Wednesday, April 27, 2011

Mr. Y is no Mr. X

An essay entitled A National Strategic Narrative by Mr. Y is the talk of the town.   Mr. Y of course, is a pseudonym for the person who penned the article.

The name is inspired by Mr. X, the author of a memorable 1946 State Department telegram.  Mr. X was later revealed to be George F. Kennan, and his seminal telegram, later published in Foreign Affairs,  was an early warning about the Soviet threat to the Free World.  But any comparison between X and Y is strictly alphabetical.  That's because, unlike Mr. X,  Mr. Y's intention is not to warn America of a new foreign threat.  In fact, it's unclear what Mr. Y's true motivations might be. 

Foreign Policy Magazine describes the article:
The piece was written by two senior members of the Joint Chiefs of Staff in a "personal" capacity, but it is clear that it would not have seen the light of day without a measure of official approval. Its findings are revelatory, and they deserve to be read and appreciated not only by every lawmaker in Congress, but by every American citizen.
The narrative argues that the United States is fundamentally getting it wrong when it comes to setting its priorities, particularly with regard to the budget and how Americans as a nation use their resources more broadly. The report says Americans are overreacting to Islamic extremism, underinvesting in their youth, and failing to embrace the sense of competition and opportunity that made America a world power. The United States has been increasingly consumed by seeing the world through the lens of threat, while failing to understand that influence, competitiveness, and innovation are the key to advancing American interests in the modern world.

Courageously, the authors make the case that America continues to rely far too heavily on its military as the primary tool for how it engages the world.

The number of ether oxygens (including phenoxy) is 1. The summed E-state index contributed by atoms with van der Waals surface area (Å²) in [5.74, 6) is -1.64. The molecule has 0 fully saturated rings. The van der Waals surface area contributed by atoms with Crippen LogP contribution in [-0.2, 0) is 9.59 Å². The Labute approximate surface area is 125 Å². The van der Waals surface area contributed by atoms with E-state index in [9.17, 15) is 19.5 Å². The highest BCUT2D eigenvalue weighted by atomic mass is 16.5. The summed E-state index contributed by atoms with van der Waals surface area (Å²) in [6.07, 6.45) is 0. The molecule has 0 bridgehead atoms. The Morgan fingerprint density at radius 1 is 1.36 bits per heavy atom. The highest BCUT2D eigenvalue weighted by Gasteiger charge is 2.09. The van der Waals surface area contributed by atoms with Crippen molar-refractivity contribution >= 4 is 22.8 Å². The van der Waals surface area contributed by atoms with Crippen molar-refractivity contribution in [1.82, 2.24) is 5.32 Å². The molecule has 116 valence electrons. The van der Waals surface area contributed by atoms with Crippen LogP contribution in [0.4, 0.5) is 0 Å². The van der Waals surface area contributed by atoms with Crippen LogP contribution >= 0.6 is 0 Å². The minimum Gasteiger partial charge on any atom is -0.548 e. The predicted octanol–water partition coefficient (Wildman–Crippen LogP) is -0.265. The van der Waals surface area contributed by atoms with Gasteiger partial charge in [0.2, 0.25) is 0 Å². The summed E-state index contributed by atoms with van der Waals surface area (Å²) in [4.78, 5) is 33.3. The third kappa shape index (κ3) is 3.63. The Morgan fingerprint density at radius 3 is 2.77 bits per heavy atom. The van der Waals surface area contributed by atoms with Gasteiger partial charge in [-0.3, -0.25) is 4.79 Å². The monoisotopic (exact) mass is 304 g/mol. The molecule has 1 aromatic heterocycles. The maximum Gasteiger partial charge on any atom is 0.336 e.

CNN comments:
Take a look a the report and then, if you feel so moved, write your congressperson about it here.  [DoF urges you to write your congressperson to complain about Mr Y.  After all, your hard-earned tax dollars pay his salary.]
The United States Department of Fear has issued an Official Statement in response to the article:
It's one thing when the liberal media journalists or bloggers pen rants, but we expect better from people paid to serve us. We need to determine the identity of the authors of the article. They should be fired or possibly prosecuted for insubordination. In a world plagued by terrorism, drugs, and illegal migration, we simply cannot tolerate defense department employees undermining the defense establishment. 
Rumor has it that the article may be part of a sophisticated U.S. intelligence operation.  The idea is that when senior leaders give the appearance of tolerating radical thoughts, government employees who are not sufficiently committed to the agenda will speak out in favor of the message.   In other word, perhaps it's part of a strategy to smoke the liberals out.  

Others have suggested that the article may be someone's idea of a belated April Fool's joke. We think that's highly unlikely because the article concerns a topic most Americans know better than to joke about (certainly not around DoF, and DoD is not so different).  To suggest that America should cut back on defense not 10 years after the worst attack on the Homeland in our history is not funny.  To do so in view of the dangers we face and the various wars we are fighting (and at some risk of losing) abroad is not amusing.   Rather, it's profoundly disrespectful towards the national security establishment.     

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Dr. Rebecca Wolf
Undersecretary for Community and New Media
United States Department of Fear